This major prepares you to enter a variety of fields with a bachelor degree. It also provides an excellent foundation from which to continue educational preparation for a number of professions.
Many entry-level positions in private and public sector careers require the understanding of organizations and human relations provided by the Sociology major. The sociology program emphasizes research skills, knowledge about diversity, critical thinking and writing skills, all of which will enhance your value to employers. With assistance from your advisor and your career goals in mind, you will select one or two minors. This combination of broad knowledge about social organizations from the Sociology major together with a set of specific job skills and knowledge from the minor(s) will give you a competitive edge in securing employment and in making career changes as opportunities present themselves and the labor market demands change.
If you are preparing for graduate studies or professional school , you will find that the Sociology major, together with one or two carefully selected minor(s), provides competitive preparation for a number of areas of advanced study, such as social work, business, international relations, survey researcher, public relations, urban planning and more. If you are planning to undertake graduate studies in Sociology, you are encouraged to take both a major and a minor in Sociology. Or, if you are planning to apply to professional schools, such as law or medicine, you will find that the Sociology program, more than any other major, allows you extensive time within the four-year program to take courses strategically selected to best prepare you for the desired professional program.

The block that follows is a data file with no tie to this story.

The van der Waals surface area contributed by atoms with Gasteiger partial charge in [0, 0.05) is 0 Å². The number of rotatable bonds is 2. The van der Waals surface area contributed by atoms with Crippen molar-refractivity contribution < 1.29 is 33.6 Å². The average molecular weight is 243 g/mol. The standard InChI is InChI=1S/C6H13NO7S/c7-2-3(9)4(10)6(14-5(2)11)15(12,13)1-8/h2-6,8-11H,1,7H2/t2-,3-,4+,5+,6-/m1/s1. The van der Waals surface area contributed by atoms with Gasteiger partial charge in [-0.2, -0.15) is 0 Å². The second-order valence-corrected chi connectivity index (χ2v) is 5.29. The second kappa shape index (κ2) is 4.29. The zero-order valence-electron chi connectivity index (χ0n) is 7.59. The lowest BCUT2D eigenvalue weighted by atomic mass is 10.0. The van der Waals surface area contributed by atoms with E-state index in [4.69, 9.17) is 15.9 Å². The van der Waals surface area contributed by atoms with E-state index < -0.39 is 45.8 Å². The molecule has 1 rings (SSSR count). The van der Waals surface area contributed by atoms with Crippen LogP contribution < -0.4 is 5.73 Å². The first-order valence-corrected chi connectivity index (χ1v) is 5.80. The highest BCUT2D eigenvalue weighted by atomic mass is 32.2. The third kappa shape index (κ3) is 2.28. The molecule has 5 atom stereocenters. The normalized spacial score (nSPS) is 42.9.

Meighen Havens received an Outstanding Student Paper Award
Once again the Michigan Sociological Association has chosen the research of an undergraduate sociology student at Lake Superior State University for its top student award.
Meighen Havens received an Outstanding Student Paper Award on Oct. 19, during the MSA annual meeting at Saginaw Valley State University. Haven’s research, The Differing Effects of Mandatory and Voluntary Service, found that there were no significant differences in the benefits received by adolescents fulfilling required service obligations and those who volunteered on their own accord.
Haven's work was also her senior thesis (pdf) topic, a capstone undergraduate research project that is required of LSSU's students. Senior thesis posters, papers, and talks in the arts and sciences are not only presented each semester to the University community, but at conferences throughout Michigan, the Great Lakes region, and North America.
This is the third consecutive year that a student from the LSSU sociology program has received top honors from the Michigan Sociological Association, and the fourth year in a row that the program has been honored at the state level.
Lake State' sociology program has also been honored by the Michigan Academy of Science, Arts, and Letters with the top award for outstanding undergraduate research.
Dr. R. Kirk Mauldin, who has served as the sociology research adviser since 2009, attributes the success of the program to its focus on building practical research skills and involving undergraduates in research opportunities usually reserved for graduate students.
Havens, from Cheboygan, Mich., is getting a bachelor of Arts in sociology, with a minor (and associate's degree) in social work, this December. She plans to pursue a Master's in social work next year.
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